Sunday evening I visited the art supply store and bought some new brushes and paint, intending to "exhale" a little bit. Then I went home, realized how wiped out I was, and ended up finishing the romance novel I'd been reading.
Now it's Tuesday, and I'm dealing with the reality of the week. The designers were singled out at the staff meeting today for not having high enough sales (despite being more billable now than in our three-year tenure); I have to find a new car insurance company in the very near future; I need to complete a Photoshop test for a freelance position in New York that I'm trying to get; I have bills to pay.
April 23, 2003
caption that ran with it: Beth Sullivan, of Germantown,
letting Psydde Delicious know that "I Touch Myself."
Fortunately, the picture isn't representative enough
to make the folks at Wawa and other public places tell
me I look familiar.
Oh, so I sang karaoke at another one of those shows.
The entry from 02.16 is still on this page, which describes
it in more detail. And the Philadelphia Daily News article
in which this photo appeared is here
(at least for the time being).
Psydde, the man singing with me in the photo, ended
up whipping me off the stage, commenting, "I loved
everything about you but the song."
See Mom? It's not that bad.
April 21, 2003
[been meaning to update...]
Been meaning to update for awhile. Here's
some of what I've been meaning to say, as well as some stuff
I just thought of:
- Seeing 9 movies in under two weeks really wears you out
— especially when most of the movies are at 10 p.m.
on school nights. But the Philadelphia Film Festival was
a great experience, and while I might not see all of those
movies if I had to do it again, I'm glad I did.
- Warm weather is the best.
- We lost phone service at work today because of a late
bill. Whoops. I think this is pretty funny. Clients probably
do not. Maybe I shouldn't, either.
- My picture was in the paper today. But I've been to three
places and have not been able to find a copy. Poop. I promise
to obtain one and scan in my photo and show it to you.
- I did Bikram
yoga on Saturday. I think I'm going to keep doing it.
I concur with the awesome web site linked above; it was
very glamorous and amusing. Really it was just tough. But
I felt great afterward.
- I saw ... And You Will Know Us By Our Trail of Dead on
Friday night. They only performed for about 30 minutes,
and the crowd was very subdued, which was too bad, because
this band deserves a more energetic audience. They reminded
me a little bit of Liam's band Dillinger Escape Plan, at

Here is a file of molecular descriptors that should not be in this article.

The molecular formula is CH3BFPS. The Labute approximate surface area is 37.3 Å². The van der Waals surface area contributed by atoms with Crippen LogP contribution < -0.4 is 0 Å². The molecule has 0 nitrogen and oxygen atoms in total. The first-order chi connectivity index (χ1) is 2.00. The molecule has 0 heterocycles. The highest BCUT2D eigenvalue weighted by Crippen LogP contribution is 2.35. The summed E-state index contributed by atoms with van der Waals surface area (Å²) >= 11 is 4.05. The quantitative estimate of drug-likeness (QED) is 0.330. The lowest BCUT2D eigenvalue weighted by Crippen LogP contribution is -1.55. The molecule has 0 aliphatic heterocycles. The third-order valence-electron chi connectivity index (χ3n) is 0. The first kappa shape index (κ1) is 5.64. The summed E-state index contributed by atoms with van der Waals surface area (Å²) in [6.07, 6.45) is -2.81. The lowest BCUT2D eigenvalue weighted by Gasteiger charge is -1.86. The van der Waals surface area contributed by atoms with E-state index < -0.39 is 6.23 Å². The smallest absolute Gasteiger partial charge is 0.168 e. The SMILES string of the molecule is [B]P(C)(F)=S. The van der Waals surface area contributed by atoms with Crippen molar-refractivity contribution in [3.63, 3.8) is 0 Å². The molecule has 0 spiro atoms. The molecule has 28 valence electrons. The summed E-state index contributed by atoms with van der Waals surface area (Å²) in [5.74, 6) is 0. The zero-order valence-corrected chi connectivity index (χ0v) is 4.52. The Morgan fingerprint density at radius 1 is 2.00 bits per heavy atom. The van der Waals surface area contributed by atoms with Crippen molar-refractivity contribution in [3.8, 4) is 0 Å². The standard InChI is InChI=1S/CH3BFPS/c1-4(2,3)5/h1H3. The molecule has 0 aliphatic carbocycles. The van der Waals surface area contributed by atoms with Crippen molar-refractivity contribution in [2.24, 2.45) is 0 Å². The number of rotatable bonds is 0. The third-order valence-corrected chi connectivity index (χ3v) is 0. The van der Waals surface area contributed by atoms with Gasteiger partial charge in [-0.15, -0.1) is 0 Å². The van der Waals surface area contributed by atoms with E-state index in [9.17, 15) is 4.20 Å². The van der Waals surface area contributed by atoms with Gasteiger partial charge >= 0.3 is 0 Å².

least in their freneticism.
- I haven't forgotten about your Overheard
submissions. I'll add them soon. Thank you, and keep them
April 02, 2003
days of wine and roses
You know, this year really hasn't been
very good. Some of the details I've shared here, some of them
only select people know about. The best part is, I have this
sneaking feeling that things are going to become more difficult
before they start improving.
Here's the story of my job:
In 2000, when I was hired, I was making
X salary, which was more money than I ever thought I'd be
making when I left college. I was ecstatic. I planned to start
saving my extra money up for graduate school. First, though,
I bought furniture and a TV and a car.
In 2001, things started to go bad. The
salary of all employees was cut by 6%. Some people were laid
off, and it was sad, but I felt lucky to have a job.
In 2002, I was cut to a 4-day work week.
I made $13,000 less than my "salary."
Yesterday, we found out that our company
has no money left. So:
We're going to be paid based on how
much money we do in sales for a given pay period. It will
be a percentage of our salaries. We will not get paid back
the percentage of our salaries we do not receive. If we're
still with the company when things improve, we may get a
We no longer have any paid vacations.
If people have vacations planned, they should either cancel
them or take them unpaid. But if we have billable work to
do, we should not plan vacations.
We're expected to put in extra time
(the number mentioned was 60 hours) so that we bring in
more money -- after all, it's for the good of everyone's
This could end next week, or it could
go on for 12 weeks, or perhaps even more. Woo hoo!
If any writing has ever been on any wall....
But I'm in a bit of a quandary. I want to move to New York,
see. But I want to spend a final summer in Philadelphia. (The
Phillies are going to be good this year, you know?) Will it
take four months for me to get a job in New York? Will it
take even longer? Can I just pack up and move if I found something
that wanted me to start in two weeks? I don't live by myself,
and I feel an obligation to give my roommate some notice to
find someone new. I mean, she's barely scraping by, herself
-- she owes me over $1000.
Man, I could really use a massage. (Drew
Young, where are you when I need you?)